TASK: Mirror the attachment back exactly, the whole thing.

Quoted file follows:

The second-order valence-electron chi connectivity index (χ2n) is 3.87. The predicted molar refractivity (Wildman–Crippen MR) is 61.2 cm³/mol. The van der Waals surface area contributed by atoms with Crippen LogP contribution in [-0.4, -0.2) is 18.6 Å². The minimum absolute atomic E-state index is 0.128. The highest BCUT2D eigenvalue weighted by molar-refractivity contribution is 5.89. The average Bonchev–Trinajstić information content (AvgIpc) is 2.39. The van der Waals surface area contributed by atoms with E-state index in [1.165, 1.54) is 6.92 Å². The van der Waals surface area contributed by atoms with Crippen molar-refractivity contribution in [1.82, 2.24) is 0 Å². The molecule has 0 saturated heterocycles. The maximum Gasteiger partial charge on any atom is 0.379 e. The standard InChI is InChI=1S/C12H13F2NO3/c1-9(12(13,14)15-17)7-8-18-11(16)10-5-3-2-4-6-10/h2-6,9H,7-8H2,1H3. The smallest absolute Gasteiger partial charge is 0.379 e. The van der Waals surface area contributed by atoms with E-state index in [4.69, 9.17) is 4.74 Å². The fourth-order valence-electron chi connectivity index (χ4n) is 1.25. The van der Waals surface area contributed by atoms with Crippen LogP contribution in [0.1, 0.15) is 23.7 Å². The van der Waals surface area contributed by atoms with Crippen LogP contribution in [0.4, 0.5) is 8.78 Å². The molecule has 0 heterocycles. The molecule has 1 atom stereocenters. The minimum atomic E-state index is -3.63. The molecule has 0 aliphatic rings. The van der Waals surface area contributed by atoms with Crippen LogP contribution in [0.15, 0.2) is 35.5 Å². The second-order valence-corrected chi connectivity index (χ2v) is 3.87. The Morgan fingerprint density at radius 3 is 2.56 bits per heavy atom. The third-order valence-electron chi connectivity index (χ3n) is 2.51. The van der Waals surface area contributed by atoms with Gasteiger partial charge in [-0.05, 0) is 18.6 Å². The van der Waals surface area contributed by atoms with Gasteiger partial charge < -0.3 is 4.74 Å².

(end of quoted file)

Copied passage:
The second-order valence-electron chi connectivity index (χ2n) is 3.87. The predicted molar refractivity (Wildman–Crippen MR) is 61.2 cm³/mol. The van der Waals surface area contributed by atoms with Crippen LogP contribution in [-0.4, -0.2) is 18.6 Å². The minimum absolute atomic E-state index is 0.128. The highest BCUT2D eigenvalue weighted by molar-refractivity contribution is 5.89. The average Bonchev–Trinajstić information content (AvgIpc) is 2.39. The van der Waals surface area contributed by atoms with E-state index in [1.165, 1.54) is 6.92 Å². The van der Waals surface area contributed by atoms with Crippen molar-refractivity contribution in [1.82, 2.24) is 0 Å². The molecule has 0 saturated heterocycles. The maximum Gasteiger partial charge on any atom is 0.379 e. The standard InChI is InChI=1S/C12H13F2NO3/c1-9(12(13,14)15-17)7-8-18-11(16)10-5-3-2-4-6-10/h2-6,9H,7-8H2,1H3. The smallest absolute Gasteiger partial charge is 0.379 e. The van der Waals surface area contributed by atoms with E-state index in [4.69, 9.17) is 4.74 Å². The fourth-order valence-electron chi connectivity index (χ4n) is 1.25. The van der Waals surface area contributed by atoms with Crippen LogP contribution in [0.1, 0.15) is 23.7 Å². The van der Waals surface area contributed by atoms with Crippen LogP contribution in [0.4, 0.5) is 8.78 Å². The molecule has 0 heterocycles. The molecule has 1 atom stereocenters. The minimum atomic E-state index is -3.63. The molecule has 0 aliphatic rings. The van der Waals surface area contributed by atoms with Crippen LogP contribution in [0.15, 0.2) is 35.5 Å². The second-order valence-corrected chi connectivity index (χ2v) is 3.87. The Morgan fingerprint density at radius 3 is 2.56 bits per heavy atom. The third-order valence-electron chi connectivity index (χ3n) is 2.51. The van der Waals surface area contributed by atoms with Gasteiger partial charge in [-0.05, 0) is 18.6 Å². The van der Waals surface area contributed by atoms with Gasteiger partial charge < -0.3 is 4.74 Å².